<div id=”content-box2″><p>Box 2</p></div>
<div id=”content-box3″><p>Box 3</p></div>
<div id=”content”>
<div id=”content-left”></div>
<div id=”content-main”></div>
</div>
<div id=”footer”></div>
<div id=”bottom”></div>
</div>

 

Note that the order of the divisions may not initially make sense. The boxes which ultimately appear below the main content division actually appear above this main content division in the HTML code. This is due to absolute positioning being applied to these box divisions within the CSS.

The CSS code for this example runs as follows:

 

body {
font-family:arial,helvetica,sans-serif;
font-size:12px;
}
#wrapper {
width:900px;
margin:0px auto;
border:1px solid #bbb;
padding:10px;
}
#header {
border:1px solid #bbb;
height:80px;
padding:10px;
}
#content {
margin-top:10px;
padding-bottom:10px;
}
#content div {
padding:10px;
border:1px solid #bbb;
float:left;
}
#content-left {
width:180px;
height:300px;
}
#content-main {
margin-left:10px;
width:666px;
height:150px;
}
#content-box1, #content-box2, #content-box3 {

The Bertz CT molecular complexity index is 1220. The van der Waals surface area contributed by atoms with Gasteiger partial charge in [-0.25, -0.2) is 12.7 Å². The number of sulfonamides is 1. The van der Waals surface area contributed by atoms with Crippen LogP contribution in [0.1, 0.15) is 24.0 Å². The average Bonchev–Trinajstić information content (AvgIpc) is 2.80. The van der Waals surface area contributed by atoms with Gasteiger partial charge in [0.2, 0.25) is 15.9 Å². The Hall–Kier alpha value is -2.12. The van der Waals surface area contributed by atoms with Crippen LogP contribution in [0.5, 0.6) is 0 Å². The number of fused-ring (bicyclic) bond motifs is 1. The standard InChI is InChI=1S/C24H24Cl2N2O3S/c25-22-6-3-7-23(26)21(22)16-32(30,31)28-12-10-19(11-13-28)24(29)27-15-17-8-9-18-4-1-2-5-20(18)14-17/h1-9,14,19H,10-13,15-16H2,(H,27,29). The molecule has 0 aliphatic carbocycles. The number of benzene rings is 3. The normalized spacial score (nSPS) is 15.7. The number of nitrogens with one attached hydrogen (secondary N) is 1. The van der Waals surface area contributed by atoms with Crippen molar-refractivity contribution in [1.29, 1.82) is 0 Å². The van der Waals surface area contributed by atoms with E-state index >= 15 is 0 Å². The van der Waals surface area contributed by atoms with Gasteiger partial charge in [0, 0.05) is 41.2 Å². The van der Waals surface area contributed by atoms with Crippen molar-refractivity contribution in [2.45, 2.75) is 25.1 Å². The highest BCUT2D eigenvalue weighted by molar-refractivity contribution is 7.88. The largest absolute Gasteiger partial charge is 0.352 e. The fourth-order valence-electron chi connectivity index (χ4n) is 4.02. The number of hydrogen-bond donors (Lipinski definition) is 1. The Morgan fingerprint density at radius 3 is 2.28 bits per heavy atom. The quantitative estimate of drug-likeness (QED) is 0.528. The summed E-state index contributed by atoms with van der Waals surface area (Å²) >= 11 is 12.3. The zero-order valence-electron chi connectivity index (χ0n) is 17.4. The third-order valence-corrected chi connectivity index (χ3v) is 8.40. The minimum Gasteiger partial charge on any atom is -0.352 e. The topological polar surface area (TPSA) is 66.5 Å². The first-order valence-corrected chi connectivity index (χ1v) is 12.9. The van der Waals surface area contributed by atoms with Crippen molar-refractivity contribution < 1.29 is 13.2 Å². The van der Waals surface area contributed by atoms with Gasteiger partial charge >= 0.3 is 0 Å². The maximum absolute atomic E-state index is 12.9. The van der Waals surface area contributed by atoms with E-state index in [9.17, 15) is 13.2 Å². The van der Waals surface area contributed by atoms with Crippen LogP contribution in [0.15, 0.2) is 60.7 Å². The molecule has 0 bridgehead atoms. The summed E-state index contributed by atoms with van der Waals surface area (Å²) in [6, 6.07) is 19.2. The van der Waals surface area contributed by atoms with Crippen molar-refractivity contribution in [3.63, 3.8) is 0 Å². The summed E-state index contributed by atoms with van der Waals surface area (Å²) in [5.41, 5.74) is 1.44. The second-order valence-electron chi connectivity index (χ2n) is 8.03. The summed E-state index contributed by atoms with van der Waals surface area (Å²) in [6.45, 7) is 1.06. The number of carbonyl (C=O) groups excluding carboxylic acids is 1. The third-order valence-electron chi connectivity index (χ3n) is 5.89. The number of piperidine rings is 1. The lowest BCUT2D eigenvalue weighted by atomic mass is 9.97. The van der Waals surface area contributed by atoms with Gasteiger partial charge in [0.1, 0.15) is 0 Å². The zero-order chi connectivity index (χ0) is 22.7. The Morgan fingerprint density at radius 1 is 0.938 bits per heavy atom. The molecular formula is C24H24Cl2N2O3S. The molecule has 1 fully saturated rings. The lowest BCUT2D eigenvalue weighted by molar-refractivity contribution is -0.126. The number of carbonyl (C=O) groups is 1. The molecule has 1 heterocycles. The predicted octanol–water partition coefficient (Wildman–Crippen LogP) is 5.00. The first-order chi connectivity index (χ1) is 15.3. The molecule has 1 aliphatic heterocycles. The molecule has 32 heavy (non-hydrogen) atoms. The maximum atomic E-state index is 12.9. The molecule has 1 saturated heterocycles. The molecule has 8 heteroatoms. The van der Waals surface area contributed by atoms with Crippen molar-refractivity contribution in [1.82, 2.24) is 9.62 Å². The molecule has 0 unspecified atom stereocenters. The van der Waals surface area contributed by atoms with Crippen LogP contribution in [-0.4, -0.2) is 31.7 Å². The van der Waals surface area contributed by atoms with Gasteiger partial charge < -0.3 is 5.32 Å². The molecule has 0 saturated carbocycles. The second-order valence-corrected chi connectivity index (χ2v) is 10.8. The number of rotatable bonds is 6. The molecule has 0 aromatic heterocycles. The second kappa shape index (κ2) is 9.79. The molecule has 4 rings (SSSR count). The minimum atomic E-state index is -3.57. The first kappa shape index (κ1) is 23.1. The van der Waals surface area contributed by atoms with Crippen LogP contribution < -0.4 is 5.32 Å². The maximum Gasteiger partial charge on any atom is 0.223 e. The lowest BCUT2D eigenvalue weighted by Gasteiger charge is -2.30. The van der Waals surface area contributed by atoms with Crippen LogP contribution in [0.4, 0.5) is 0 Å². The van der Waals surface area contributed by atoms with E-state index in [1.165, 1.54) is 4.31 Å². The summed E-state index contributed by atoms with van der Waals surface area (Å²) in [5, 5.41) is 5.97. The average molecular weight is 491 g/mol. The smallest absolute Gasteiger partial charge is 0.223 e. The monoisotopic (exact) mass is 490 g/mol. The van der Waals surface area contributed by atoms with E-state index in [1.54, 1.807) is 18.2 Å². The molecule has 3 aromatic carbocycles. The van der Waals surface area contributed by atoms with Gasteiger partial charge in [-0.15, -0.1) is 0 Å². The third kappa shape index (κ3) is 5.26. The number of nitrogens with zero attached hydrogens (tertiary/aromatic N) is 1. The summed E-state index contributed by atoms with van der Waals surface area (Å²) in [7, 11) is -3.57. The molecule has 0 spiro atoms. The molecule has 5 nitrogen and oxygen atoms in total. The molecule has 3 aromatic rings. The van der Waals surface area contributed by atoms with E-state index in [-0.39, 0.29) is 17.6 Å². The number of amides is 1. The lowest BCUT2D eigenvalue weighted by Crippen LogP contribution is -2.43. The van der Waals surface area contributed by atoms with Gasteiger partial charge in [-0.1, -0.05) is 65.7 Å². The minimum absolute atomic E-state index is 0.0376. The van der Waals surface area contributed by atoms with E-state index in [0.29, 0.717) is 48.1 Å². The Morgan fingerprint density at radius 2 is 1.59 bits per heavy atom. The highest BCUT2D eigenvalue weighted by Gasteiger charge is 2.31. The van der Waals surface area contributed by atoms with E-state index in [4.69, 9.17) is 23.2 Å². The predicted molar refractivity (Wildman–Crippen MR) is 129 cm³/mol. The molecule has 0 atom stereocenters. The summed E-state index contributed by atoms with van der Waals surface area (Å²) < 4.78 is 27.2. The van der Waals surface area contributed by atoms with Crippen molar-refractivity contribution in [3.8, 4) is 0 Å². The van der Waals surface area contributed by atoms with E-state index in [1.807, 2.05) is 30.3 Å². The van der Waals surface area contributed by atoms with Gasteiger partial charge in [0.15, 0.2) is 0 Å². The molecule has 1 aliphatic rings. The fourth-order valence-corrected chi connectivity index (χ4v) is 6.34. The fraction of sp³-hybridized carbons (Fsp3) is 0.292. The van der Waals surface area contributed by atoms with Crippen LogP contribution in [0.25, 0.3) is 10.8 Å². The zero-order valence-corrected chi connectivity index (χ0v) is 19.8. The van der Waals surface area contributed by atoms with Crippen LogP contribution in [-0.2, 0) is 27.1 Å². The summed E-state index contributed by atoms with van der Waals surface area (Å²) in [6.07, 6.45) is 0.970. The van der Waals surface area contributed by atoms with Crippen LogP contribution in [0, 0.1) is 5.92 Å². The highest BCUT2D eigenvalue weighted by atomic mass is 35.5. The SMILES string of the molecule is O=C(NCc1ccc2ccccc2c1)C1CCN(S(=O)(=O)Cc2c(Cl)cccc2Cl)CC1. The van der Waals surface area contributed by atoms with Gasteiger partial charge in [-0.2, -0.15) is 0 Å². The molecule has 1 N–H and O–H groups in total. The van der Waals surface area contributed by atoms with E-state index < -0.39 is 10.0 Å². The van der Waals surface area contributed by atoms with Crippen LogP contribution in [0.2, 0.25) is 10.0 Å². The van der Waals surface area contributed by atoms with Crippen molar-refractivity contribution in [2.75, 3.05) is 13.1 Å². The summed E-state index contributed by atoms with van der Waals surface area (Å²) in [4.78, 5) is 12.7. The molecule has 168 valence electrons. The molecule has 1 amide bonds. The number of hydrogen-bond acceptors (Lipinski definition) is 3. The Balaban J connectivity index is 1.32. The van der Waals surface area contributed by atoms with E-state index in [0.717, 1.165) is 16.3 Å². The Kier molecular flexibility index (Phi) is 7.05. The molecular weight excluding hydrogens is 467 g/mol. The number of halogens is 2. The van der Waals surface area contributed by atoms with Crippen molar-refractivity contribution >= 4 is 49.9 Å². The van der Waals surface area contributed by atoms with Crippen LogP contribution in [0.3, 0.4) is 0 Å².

padding:10px;
border:1px solid #bbb;
position:absolute;
margin-top:190px;
height:120px;
}

 

The above CSS class applies to all 3 of the box divisions on the page. They are positioned absolutely and then pushed into the correct place by using their margin properties.

 
#content-box1 {
margin-left:212px;
width:200px;
}
#content-box2 {
margin-left:444px;
width:200px;
}
#content-box3 {
margin-left:676px;
width:202px;
}
#footer {
float:left;
margin-top:10px;
margin-bottom:10px;
padding:10px;
border:1px solid #bbb;
width:878px;
}
#bottom {
clear:both;
text-align:right;
}

 

If you don’t understand all of the above code straight away, don’t worry. You can easily save your own version of this code and start fiddling around with it to see what’s what. Experimentation in this manner is one of the best ways to learn.

 

Conclusion

 

Using CSS and “semantic” HTML is the only way forward when it comes to professional web page design. Even though dragging yourself away from table-based layouts may be tough to do, there are many benefits to be had.

Hopefully the two page layout examples within this article will give you something to play with and enable you to improve your CSS skills if you are still a beginner. Even if you find CSS and semantic HTML somewhat tiresome initially, I encourage you to persevere and you will gain some rewarding results.

There are plenty of sites out there (especially this one) that can help you learn more about CSS and semantic HTML, so stick with it and learn how you can make the Web a better place!